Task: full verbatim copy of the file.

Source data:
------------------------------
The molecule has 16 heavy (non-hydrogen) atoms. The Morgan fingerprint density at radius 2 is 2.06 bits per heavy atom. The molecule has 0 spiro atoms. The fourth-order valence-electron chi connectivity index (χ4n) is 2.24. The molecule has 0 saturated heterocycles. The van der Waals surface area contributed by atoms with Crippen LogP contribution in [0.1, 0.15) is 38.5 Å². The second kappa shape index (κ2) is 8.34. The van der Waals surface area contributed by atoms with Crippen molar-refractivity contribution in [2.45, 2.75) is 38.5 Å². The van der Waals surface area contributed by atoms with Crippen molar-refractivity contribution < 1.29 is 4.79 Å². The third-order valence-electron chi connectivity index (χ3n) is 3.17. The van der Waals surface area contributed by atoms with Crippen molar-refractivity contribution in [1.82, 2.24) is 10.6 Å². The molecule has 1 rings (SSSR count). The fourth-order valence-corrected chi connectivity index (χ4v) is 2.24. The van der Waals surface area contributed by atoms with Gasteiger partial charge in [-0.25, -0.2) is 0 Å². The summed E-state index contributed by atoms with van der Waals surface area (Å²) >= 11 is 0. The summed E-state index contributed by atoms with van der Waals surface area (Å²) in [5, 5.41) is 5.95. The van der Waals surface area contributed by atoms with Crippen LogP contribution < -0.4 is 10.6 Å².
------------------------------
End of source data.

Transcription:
The molecule has 16 heavy (non-hydrogen) atoms. The Morgan fingerprint density at radius 2 is 2.06 bits per heavy atom. The molecule has 0 spiro atoms. The fourth-order valence-electron chi connectivity index (χ4n) is 2.24. The molecule has 0 saturated heterocycles. The van der Waals surface area contributed by atoms with Crippen LogP contribution in [0.1, 0.15) is 38.5 Å². The second kappa shape index (κ2) is 8.34. The van der Waals surface area contributed by atoms with Crippen molar-refractivity contribution in [2.45, 2.75) is 38.5 Å². The van der Waals surface area contributed by atoms with Crippen molar-refractivity contribution < 1.29 is 4.79 Å². The third-order valence-electron chi connectivity index (χ3n) is 3.17. The van der Waals surface area contributed by atoms with Crippen molar-refractivity contribution in [1.82, 2.24) is 10.6 Å². The molecule has 1 rings (SSSR count). The fourth-order valence-corrected chi connectivity index (χ4v) is 2.24. The van der Waals surface area contributed by atoms with Gasteiger partial charge in [-0.25, -0.2) is 0 Å². The summed E-state index contributed by atoms with van der Waals surface area (Å²) >= 11 is 0. The summed E-state index contributed by atoms with van der Waals surface area (Å²) in [5, 5.41) is 5.95. The van der Waals surface area contributed by atoms with Crippen LogP contribution < -0.4 is 10.6 Å².